college of business

college of business

A perfect fit
Program Business Jose Mercado

 
As a student, Jose Mercado ’04 knew what he wanted: to combine his passion for retail and fashion with his interest in human resources. As manager of field recruitment for apparel and accessories retailer Aéropostale at its New York City headquarters, Mercado has the best of both worlds. He also gets to help others with their careers.

For students pursuing a career in human resources, Mercado advises taking classes in HR and attending career fairs. “You’d be surprised what you can learn from the recruiters and the information they can share with you.” Experience in retail can provide widely applicable skills, says Mercado. “The great thing about retail is that you learn the customer service piece that’s so critical to any field … whether it’s culinary or hospitality or marketing.”

Aéropostale and its newer brand, P.S. from Aéropostale, have more than 1,000 stores in the U.S. and Canada. “We’re always hiring,” says Mercado. “We’re continuing to grow, from the corporate level to the store level, and always looking to identify potential leaders for our organization.” He uses online job boards, social media like LinkedIn and career fairs, including those at JWU’s Providence Campus, to recruit. Jobs and internships at Aéropostale are posted on JWU’s job board for students and alumni and at www.aeropostalecareers.com.
email > jmercado@aeropostale.com

Friends Find Ways to Help Kids in Need
Tyler Wakstein ’08 and Ryan Barry ’08 are Doing it 4 the KIDS. While playing golf with friends, the two alumni and former roommates came up with the idea for the new initiative to help children in need in the Boston, Mass., area.

JWU Alumni Tyler Wakstein and Ryan BarryAt first they talked about holding a charity golf tournament; they could raise money and have a good reason to connect with friends each year. But after some brainstorming and networking, Wakstein and Barry wanted to do more. Now they plan to bring young professionals together to provide mentoring and leadership skills for youth.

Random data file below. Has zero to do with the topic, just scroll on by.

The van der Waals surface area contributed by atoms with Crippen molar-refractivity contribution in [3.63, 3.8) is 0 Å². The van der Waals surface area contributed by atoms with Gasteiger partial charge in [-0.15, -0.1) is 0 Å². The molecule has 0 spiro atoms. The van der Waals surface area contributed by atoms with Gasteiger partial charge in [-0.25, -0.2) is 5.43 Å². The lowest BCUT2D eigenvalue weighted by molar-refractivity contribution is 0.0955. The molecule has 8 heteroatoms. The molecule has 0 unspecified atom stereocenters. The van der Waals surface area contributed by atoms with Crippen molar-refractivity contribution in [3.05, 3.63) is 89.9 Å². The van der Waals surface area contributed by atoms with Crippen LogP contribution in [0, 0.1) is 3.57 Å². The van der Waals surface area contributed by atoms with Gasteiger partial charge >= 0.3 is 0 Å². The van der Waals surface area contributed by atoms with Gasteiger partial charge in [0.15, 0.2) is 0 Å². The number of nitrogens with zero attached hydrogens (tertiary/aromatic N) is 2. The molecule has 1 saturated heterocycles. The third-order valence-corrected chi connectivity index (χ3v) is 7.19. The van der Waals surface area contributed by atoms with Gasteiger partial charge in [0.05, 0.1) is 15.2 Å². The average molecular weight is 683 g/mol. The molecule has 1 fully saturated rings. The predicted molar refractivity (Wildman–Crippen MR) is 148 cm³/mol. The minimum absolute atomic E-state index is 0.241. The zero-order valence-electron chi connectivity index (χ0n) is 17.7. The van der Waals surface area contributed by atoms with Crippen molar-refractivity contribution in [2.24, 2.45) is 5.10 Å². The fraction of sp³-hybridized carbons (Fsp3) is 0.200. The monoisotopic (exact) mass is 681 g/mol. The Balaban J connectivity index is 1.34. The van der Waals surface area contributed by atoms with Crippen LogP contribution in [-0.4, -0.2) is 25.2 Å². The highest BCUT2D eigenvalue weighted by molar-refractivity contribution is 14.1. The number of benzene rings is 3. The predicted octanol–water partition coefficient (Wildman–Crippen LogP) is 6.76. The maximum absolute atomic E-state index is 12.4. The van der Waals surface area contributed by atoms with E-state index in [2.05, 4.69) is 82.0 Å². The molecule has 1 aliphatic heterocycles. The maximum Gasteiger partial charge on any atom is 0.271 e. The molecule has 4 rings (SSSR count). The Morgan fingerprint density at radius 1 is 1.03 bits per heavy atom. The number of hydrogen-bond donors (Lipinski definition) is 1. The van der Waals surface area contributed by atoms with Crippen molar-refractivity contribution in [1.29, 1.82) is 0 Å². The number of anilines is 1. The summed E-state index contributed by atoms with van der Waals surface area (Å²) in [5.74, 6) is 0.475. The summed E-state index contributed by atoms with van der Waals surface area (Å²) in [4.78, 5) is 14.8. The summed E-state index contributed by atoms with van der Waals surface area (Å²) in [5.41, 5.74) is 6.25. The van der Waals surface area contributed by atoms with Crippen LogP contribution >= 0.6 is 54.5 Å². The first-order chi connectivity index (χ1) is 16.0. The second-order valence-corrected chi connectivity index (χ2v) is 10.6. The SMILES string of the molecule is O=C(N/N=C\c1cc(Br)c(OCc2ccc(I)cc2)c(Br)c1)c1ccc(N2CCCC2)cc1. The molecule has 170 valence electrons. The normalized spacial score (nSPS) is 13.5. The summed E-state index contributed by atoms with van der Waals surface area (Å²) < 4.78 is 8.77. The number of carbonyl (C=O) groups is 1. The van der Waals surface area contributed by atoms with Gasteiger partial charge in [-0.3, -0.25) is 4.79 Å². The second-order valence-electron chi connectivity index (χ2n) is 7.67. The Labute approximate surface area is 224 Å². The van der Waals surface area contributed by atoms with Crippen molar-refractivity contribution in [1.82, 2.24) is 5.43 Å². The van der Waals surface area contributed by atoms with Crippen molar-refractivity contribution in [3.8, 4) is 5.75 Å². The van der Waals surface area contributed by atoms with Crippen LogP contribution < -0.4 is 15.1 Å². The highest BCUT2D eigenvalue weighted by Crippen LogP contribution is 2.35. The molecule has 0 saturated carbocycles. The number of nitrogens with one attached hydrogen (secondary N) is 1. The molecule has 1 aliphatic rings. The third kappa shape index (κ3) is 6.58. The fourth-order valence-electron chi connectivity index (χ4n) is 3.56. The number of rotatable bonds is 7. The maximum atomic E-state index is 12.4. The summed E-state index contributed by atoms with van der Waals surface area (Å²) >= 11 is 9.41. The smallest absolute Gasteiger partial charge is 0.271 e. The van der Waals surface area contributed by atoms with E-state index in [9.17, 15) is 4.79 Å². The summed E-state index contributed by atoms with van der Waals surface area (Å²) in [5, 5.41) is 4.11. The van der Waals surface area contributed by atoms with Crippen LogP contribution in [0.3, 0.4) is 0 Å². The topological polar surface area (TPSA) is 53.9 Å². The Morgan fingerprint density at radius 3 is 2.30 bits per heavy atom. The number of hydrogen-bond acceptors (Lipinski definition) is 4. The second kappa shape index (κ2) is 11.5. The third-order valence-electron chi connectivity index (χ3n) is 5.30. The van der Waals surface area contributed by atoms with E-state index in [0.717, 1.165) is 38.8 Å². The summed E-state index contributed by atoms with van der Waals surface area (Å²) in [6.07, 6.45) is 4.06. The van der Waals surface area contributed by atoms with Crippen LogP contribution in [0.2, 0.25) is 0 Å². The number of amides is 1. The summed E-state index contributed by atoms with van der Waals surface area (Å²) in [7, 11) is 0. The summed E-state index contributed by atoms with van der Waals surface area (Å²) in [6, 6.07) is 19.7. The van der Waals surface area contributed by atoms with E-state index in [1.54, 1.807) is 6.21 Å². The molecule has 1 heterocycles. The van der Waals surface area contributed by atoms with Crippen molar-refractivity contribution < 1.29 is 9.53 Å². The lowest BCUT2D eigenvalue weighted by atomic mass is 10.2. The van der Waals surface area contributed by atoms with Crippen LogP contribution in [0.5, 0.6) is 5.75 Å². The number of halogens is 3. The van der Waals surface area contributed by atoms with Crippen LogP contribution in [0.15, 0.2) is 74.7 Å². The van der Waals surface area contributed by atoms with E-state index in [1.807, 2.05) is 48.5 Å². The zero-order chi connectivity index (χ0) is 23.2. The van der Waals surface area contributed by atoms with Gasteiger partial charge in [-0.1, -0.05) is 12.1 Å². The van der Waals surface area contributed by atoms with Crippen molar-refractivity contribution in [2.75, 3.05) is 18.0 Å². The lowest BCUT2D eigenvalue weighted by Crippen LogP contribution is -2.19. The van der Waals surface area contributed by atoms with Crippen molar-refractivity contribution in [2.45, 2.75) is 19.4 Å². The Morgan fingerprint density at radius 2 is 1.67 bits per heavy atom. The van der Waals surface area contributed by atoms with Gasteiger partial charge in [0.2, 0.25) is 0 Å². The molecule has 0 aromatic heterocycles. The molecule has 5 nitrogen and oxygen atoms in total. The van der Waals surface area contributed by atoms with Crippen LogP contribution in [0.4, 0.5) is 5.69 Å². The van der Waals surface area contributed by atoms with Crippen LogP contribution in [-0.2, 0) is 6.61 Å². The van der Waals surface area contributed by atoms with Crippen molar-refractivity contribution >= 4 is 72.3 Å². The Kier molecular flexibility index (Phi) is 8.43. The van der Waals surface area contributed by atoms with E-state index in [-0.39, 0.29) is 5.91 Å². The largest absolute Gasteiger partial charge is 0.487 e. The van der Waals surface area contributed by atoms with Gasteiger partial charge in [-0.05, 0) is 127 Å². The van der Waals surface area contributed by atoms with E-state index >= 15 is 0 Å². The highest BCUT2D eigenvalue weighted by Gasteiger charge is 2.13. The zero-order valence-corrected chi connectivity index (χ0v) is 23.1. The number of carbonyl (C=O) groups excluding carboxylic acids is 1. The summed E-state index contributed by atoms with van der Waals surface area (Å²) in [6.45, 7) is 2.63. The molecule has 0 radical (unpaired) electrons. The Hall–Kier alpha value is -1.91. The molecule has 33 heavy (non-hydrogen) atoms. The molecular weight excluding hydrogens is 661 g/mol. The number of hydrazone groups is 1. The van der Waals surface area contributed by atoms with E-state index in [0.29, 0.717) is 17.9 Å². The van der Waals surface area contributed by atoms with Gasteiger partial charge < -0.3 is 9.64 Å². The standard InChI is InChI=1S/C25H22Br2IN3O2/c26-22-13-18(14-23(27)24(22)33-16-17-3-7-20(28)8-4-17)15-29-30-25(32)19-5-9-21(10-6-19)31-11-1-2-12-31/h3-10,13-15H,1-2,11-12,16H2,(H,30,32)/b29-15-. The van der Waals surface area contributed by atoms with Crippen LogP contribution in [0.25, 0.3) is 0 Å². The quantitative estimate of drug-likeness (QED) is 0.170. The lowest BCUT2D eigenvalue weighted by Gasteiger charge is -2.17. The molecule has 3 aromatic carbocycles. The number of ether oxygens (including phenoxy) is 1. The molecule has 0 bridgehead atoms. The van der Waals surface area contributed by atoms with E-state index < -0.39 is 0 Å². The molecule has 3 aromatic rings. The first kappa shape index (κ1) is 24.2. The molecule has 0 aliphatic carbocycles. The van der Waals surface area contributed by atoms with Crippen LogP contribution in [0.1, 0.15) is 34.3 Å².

Currently Doing it 4 the KIDS is only set up to raise funds for Boys & Girls Clubs of Boston. But the duo and four other friends plan to expand down the road — getting more young professionals in Boston and beyond to volunteer and provide leadership programs, coaching clinics and educational workshops. They want to give kids a leg up when they “hit that fork in the road or face adversity,” said Wakstein. “As it continues to evolve, we’ll focus more effort, time and energy on developing the programs specifically.”

Both alumni earned degrees in marketing communications and now work in sales and marketing. Wakstein is senior account executive at Pangea Media in Watertown and Barry is account executive for Global Market Insite (GMI) in Marlborough. Another friend, Sam Panice ’08, a graphic designer at Czarnowski in Las Vegas, Nev., is managing the Doing it 4 the KIDS website.

The first official Doing it 4 the KIDS fundraising event was a golf tournament in Sandwich. Other events are in the works.
Online > ryan@doingit4thekids.org tyler@doingit4thekids.org www.doingit4thekids.org

Packed with Global Perspective
Vlada Rakhunov ’10 is all about being global. A native of Russia, her time at JWU was spiced with international experiences that expanded her language skills and challenged her sense of place. As a freshman, Rakhunov completed a study abroad in Göteborg, Sweden at IHM Business School. “Not a lot of freshmen get to go abroad. It was an experience of a lifetime,” she recalls. “You don’t know anyone; don’t know the language; you basically need to survive, learn and grow.”

JWU Alumna Vlada RakhunovAs a student of international business, she studied Spanish and completed a language immersion study abroad in Seville, Spain. Her host “mom” spoke only in Spanish, as did most of the local residents. “You’re using Spanish every day for three and a half months, and [are] forced to learn the language quickly,” she says.

After graduating Rakhunov was looking for a job with a global element. Kristen Regine ’94, a marketing professor at the Providence Campus, told her about an opening at Samsonite, the world’s largest luggage manufacturer. Based in Mansfield, Mass., the company sells products in more than 100 countries. Rakhunov was hired as the e-commerce operations specialist, reporting to another JWU alum, Alison (Boyce) Katz ’00, senior e-commerce manager. Rakhunov says being multilingual is a strong asset. “It’s always going to be something that companies need and want.” Rakhunov helps Katz with day-to-day operations of the e-commerce website including updating product data and maintaining the site’s appearance and product presentation. She also handles customer service, merchandising, inventory and technical support, and she ensures customers’ needs are met and complaints are resolved quickly and efficiently.

The company’s current focus, she notes, is on traveling light to meet airline weight restrictions and avoid luggage fees.
email > vlada.rakhunov@gmail.com

quick take:business
Jill Loomis ’14, a College of Business equine business management student at the Providence Campus, earned All-New England status as a college equestrian after placing sixth in the Northeastern Region District Championships in June.